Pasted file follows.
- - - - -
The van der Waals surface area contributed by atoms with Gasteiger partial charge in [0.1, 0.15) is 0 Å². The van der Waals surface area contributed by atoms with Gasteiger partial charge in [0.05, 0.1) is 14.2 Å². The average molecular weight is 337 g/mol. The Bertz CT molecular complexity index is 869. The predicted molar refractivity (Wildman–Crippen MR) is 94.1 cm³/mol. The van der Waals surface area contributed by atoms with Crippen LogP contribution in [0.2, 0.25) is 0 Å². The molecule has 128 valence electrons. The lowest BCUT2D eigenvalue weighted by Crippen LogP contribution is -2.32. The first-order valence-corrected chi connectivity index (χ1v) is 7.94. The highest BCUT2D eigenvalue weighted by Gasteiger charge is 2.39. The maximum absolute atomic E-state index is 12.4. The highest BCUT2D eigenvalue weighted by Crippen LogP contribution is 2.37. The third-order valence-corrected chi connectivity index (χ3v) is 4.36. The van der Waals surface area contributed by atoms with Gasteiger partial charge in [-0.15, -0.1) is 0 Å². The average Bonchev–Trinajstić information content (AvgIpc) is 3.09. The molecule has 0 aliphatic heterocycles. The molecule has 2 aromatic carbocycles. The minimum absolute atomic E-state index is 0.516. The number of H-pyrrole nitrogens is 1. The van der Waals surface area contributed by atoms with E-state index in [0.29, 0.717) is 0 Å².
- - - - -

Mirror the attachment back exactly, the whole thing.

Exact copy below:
The van der Waals surface area contributed by atoms with Gasteiger partial charge in [0.1, 0.15) is 0 Å². The van der Waals surface area contributed by atoms with Gasteiger partial charge in [0.05, 0.1) is 14.2 Å². The average molecular weight is 337 g/mol. The Bertz CT molecular complexity index is 869. The predicted molar refractivity (Wildman–Crippen MR) is 94.1 cm³/mol. The van der Waals surface area contributed by atoms with Crippen LogP contribution in [0.2, 0.25) is 0 Å². The molecule has 128 valence electrons. The lowest BCUT2D eigenvalue weighted by Crippen LogP contribution is -2.32. The first-order valence-corrected chi connectivity index (χ1v) is 7.94. The highest BCUT2D eigenvalue weighted by Gasteiger charge is 2.39. The maximum absolute atomic E-state index is 12.4. The highest BCUT2D eigenvalue weighted by Crippen LogP contribution is 2.37. The third-order valence-corrected chi connectivity index (χ3v) is 4.36. The van der Waals surface area contributed by atoms with Gasteiger partial charge in [-0.15, -0.1) is 0 Å². The average Bonchev–Trinajstić information content (AvgIpc) is 3.09. The molecule has 0 aliphatic heterocycles. The molecule has 2 aromatic carbocycles. The minimum absolute atomic E-state index is 0.516. The number of H-pyrrole nitrogens is 1. The van der Waals surface area contributed by atoms with E-state index in [0.29, 0.717) is 0 Å².